Mimeo and the Kleptopus King

As anyone on Dribbble already knows, I have been hard at work on my next iPhone/iPod touch game for the past two months. With the public launch of Dribbble imminent (I haven’t heard anything more concrete than “soonish”) I thought the Mimeoverse could use a proper introduction.

Mimeo in the Wood

Early last year, I applied for a MakeWork grant from local Chattanooga arts initiative CreateHere. In May (thanks in part to generous recommendation letters from the talented Messrs. Marcotte and Rubin and some handsome illustrations by Mr. Cornell) I was awarded partial funding for my proposal to create a faux 16-bit game engine. My new game designs are far more ambitious than my inaugural effort, Horror Vacui, aspiring to multiple worlds and levels, various unique power-ups and hand-crafted pixel graphics, all of Super Nintendo caliber.

A few months after the release of Fever I started on the engine. This past December I took a whole week off from support to make one last uninterrupted push and finished the core components of asset management, audio/visual output, a unique touch-based input method, and tile-based animated sprites and maps. I also built out an HTML-prototype map editor. It may sound like I took a vacation to get some work done but when you’re doing what you love, it’s really not work.

A simple proof of concept was required to iron out any kinks in the finished frameworks. That concept proved more interesting than the original game I set out to create.

Pushing Pixels

Before I get to Mimeo, I want to address my love of pixels. The aesthetics of Mimeo (and Horror Vacui before it) are not born solely from nostalgia. Good pixel art strikes the perfect balance between appreciable craftsmanship and the gestalt. A single pixel out of place, one too few or too many, ruins the illusion. There’s an unmuddied, economy of expression, the thankless result of the limitations of cartridge-based consoles.

At its core, play, and by extension video games, is learning. Call it discovery or mastery but a good game introduces new ideas (teaches), leverages existing ones (reviews) and layers them to create unique challenges (tests). Teaching, at its core, is communicating. Verbosity is an academic sleeping pill. A game’s graphics are the player’s teacher and a good teacher is consistent, clear, and concise. Like good pixel art.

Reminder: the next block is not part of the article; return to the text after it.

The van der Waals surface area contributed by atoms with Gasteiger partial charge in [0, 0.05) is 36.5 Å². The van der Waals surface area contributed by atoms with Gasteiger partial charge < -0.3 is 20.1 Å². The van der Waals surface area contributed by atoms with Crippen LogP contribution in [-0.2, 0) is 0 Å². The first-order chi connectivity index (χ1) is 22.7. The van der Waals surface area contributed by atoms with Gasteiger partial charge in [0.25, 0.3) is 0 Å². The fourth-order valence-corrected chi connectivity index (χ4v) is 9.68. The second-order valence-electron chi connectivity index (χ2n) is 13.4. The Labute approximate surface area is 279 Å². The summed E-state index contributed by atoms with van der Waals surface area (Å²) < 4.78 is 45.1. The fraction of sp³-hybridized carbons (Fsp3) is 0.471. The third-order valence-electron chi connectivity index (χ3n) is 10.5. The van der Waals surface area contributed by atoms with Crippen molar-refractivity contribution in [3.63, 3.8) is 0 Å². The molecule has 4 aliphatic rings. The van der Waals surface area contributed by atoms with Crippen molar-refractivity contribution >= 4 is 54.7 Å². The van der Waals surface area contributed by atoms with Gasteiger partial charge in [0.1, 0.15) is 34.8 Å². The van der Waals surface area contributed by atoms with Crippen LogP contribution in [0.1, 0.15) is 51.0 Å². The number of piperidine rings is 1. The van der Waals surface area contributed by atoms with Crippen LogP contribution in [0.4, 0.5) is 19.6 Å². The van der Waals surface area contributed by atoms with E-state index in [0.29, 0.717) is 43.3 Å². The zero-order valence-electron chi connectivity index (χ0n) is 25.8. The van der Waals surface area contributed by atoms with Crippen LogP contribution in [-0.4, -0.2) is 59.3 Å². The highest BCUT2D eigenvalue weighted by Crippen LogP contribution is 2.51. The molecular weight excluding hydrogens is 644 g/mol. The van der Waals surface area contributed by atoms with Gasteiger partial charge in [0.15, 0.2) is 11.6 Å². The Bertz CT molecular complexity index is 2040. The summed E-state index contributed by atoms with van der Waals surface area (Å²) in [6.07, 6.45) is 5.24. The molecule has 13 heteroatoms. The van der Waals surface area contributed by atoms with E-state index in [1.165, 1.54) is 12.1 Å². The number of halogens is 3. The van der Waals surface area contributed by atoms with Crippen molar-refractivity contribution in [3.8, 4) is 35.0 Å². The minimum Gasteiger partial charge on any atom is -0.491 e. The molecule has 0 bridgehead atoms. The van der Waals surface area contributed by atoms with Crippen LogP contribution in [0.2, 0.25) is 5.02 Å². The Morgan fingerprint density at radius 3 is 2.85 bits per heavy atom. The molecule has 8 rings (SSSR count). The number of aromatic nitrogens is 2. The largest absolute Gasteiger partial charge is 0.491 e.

Super Mimeo Bros.

Mimeo (even the name) started as a Mario clone with a twist: instead of power-ups affecting the player, they affect the entire game world. A story and mythos quickly developed. The so-called Mimeoverse consists of two 16-bit demiverses sharing 32-bits between them. When the evil Kleptopus King, an 8-bit octopus with an inferiority complex, discovers a portal into Mimeo’s realm and begins to syphon off its bits, Mimeo is sucked in and down-sampled to 2-bit. So begins Mimeo’s quest to restore balance to the demiverses.

Mimeo in the Hood

Mimeo collects carts to upscale himself and the game world and enables switching between acquired resolutions to solve platforming puzzles. He will find guidance from nearest-neighbor and native rabbit Gaido. Collected bits translate into 1ups. Disposing of certain types of enemies leaves behind hoodies that grant Mimeo special abilities. The Quantum Glove puts Mimeo’s bits in a state of quantum superposition; enemies can’t hit him but they can’t dodge him either. “It’s so bad.”

8-bit Hits

In addition to creating the scenario, programming and designing all the graphics I’m also composing and producing all the music. The game uses a Nintendo NES 2A03 APU sound chip emulator (courtesy of Blargg) for authentic sounds that will keep pace with the game’s graphics. Here’s some sample mp3s of the foreboding Fortress:

I’m using a combination of MilkyTracker with the nespack.s3m samples for composing, Garageband for arranging, and MML for producing the final NSFs used in the game.

Resolution

I’m aiming for a 2010 holiday season release. There is still much work to be done as every asset exists in 4 different resolutions (I said this project was ambitious) but the majority of core pieces are already in place.

You can catch up on past progress on Dribble once it goes public and follow along with the unfolding process on Mimeo in the Tumbleverse, a development diary. Over the course of development I uploaded some short demo videos to Flickr and this slightly longer executive summary progress report to Vimeo:

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Author
Shaun Inman
Posted
February 23rd, 2010 at 8:35 am
Categories
Design
Personal
Gaming
NSF